Manufactured Homes to Ease Housing Shortages?
March 5, 2018
The federal government may increasingly be eyeing manufactured housing as one potential solution to ease shortages of affordable homes across the country. Mortgage financing giants Fannie Mae and Freddie Mac announced plans in January to purchase more manufactured housing loans over the next three years. Further, the U.S. Department of Housing and Urban Development recently announced it is reviewing regulations surrounding manufactured housing.
Manufactured homes are built in a factory and then relocated to a home site. They differ from prefab homes, which have parts made in a factory but are then mostly constructed on-site. Manufactured homes, once referred to as mobile homes, often cost a fraction of median price of a new single-family home, such as $45,000 versus $323,000, respectively.
Manufactured housing saw a major growth in the mid-1990s when credit was looser, but has since seen production plummet.
“There’s clearly an affordable housing gap that’s growing and growing and growing,” Laurie Goodman, vice president of the Housing Finance Policy Center at the Urban Institute, told Curbed.com. “Manufactured housing is every bit as good as site-built housing in most cases. Why has the number of manufactured housing units not gone up to where it was before?”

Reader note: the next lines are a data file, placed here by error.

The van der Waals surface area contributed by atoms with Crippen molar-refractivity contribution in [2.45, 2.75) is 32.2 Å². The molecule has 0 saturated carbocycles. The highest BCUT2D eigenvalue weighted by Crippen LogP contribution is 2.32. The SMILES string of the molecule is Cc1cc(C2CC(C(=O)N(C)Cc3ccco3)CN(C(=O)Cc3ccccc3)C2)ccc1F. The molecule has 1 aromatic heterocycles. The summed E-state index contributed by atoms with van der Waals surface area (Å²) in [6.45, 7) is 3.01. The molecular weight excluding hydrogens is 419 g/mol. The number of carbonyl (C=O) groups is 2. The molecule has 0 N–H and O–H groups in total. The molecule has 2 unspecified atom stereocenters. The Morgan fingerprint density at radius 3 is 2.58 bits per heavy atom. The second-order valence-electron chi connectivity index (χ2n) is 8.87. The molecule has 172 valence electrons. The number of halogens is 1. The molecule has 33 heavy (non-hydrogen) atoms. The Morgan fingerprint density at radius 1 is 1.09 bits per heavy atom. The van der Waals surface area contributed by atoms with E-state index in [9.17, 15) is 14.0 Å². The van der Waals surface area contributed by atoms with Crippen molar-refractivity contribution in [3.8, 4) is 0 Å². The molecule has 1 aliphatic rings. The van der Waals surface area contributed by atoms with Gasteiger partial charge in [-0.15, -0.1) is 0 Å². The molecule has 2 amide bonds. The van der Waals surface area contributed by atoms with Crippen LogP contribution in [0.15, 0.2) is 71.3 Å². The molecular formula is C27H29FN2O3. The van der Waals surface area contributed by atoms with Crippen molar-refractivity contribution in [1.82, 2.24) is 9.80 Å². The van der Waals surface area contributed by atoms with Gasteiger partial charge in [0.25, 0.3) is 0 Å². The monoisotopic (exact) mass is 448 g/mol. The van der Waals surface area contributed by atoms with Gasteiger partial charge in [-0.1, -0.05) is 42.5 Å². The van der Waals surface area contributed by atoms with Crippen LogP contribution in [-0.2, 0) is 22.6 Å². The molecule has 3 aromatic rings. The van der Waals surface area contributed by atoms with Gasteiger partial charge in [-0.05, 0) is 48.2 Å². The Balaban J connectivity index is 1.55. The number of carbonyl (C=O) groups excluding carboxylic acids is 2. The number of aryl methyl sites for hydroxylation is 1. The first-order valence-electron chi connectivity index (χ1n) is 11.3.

Financing a manufactured housing has grown more difficult since the 1990s. Defaults on manufactured housing loans piled up in previous years, and lenders faced the difficulty of repossessing a manufactured home. The sector has largely struggled to recover ever since.
Mobile homes are classified as either a real estate property or personal property. Buyers can finance a purchase through a traditional mortgage if the property is classified as real estate. However, the majority of manufactured loans are financed as personal property with a chattel loan, which usually come with high rates and shorter loan terms.
Further, a challenge of mobile homes is that they tend to depreciate in value, unlike site-built homes. Also, zoning restrictions and the “not in my backyard” attitude hampers the growth of these communities.
Fannie Mae plans to purchase around 30,000 manufactured housing mortgage loans over the next three years. It is also working on developing a pilot program for purchasing chattel loans and supporting the financing of manufactured housing communities.
Daniel Mandelker, a professor of land use law at Washington University in St. Louis, also believes HUD’s review of building regulations with manufactured housing could play a role in possibly helping to destigmatize the housing sector.
“If they start working on a model state [zoning] law and start funding pilot projects, that would bring some attention,” Mandelker told Curbed.com. “I think that would be very helpful.”
Source: “Can Manufactured Housing Ease America’s Affordable Housing Crisis?” Curbed.com (March 2, 2018)
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Updated: September 20, 2018